I foresee the day I write
my final story. It’ll be the end
of one long run.
I first began my
paragraph at—what age?
Was it 7, maybe?
Then, the story jumped
to journals. Red covers, blue
& green. Binder-ringed and
thick-paper diaries. Onward,
the paragraph flowed. Squeezed
out in blue in mimeograph.
I began to illustrate the pages of
my paragraph—the self-same one!
So, right now, down in the
garage, in one plastic tub,
you’ll find many an illumined
manuscript. You’ll see the
paragraph tortured into shapes.
Traced into labyrinths, complex
as the lanes of an overgrown
garden maze, out back of some
castle or manor house, owned by
a negligent, louch offspring
of a countess. Dazed and
drunk at noon in uttermost England
or imperial France.
The paragraph rolled on. Soon, it
grew multicolored. Green & blue,
pink & purple. In ballpoint, the
cheapest Bic. And messy,
costly fountain pen. Until I found
the roller ball of dreams.
Then, the augeries of
cyber times—faded printouts from
early Macs and cheap-ass printers.
Pasted into notebooks, as if
the output of our growing hive
mind was untrustworthy.
Needed binding and some glue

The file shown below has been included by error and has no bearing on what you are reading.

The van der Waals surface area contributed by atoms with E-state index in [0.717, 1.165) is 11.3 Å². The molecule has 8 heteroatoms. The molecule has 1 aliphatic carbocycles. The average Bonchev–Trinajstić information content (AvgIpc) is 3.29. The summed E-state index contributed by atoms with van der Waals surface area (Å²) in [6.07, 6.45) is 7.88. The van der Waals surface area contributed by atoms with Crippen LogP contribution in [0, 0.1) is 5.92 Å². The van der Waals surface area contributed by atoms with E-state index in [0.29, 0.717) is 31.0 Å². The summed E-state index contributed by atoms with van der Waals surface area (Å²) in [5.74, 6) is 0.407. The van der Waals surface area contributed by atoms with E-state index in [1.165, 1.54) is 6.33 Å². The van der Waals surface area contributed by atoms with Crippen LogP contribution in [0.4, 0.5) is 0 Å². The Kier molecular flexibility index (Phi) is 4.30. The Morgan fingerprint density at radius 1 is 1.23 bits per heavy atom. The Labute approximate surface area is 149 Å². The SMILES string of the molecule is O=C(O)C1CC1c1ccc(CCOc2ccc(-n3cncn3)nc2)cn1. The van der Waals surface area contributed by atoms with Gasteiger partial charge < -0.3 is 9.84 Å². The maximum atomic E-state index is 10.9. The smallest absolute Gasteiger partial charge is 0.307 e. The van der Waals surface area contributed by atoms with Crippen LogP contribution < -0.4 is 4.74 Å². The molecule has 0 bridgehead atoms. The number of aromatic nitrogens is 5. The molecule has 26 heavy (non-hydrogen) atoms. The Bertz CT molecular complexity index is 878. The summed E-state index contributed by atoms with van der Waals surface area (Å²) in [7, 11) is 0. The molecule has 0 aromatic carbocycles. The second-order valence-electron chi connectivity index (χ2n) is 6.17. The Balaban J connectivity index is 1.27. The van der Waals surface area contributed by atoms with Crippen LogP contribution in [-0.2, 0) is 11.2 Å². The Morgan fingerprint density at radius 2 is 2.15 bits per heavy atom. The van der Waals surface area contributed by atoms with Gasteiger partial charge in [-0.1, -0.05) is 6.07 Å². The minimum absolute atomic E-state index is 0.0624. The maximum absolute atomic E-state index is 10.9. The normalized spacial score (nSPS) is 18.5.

to preserve it, between cardboard
covers, safe between pulped trees.
Then, the paragraph exploded!
Onto the world-wide web it journeyed,
crawled, expanding exponentially.
Who knew where? Until, along
came engines, to parse and trawl
the syntax of the interwebs.
And like a dredge, haul up its
treasure from the seabed of
that vast ocean. So, now
you may type my name—
try it!—and you’ll see my paragraph
across the globe. It’s in Slovakia &
Russia! Alaska & Calabria! My
paragraph seems so large and long
and persistent. Though, I begin to
think, more than a half-century
after it took birth, after these long
decades of perigrination and
propagation, after watering and
throwing off its fruit on more
than 10,000 screens and pages,
the gods know where,
that I’ve not said all that much,
for all of that.
I’ve been talking out my life.
Writing out loud, as long
as I remember. Trying to
describe the sky. The sound of
backyard choirs of cicadas.
The taste of samsara’s usual angst
and often sickening ride. Noting,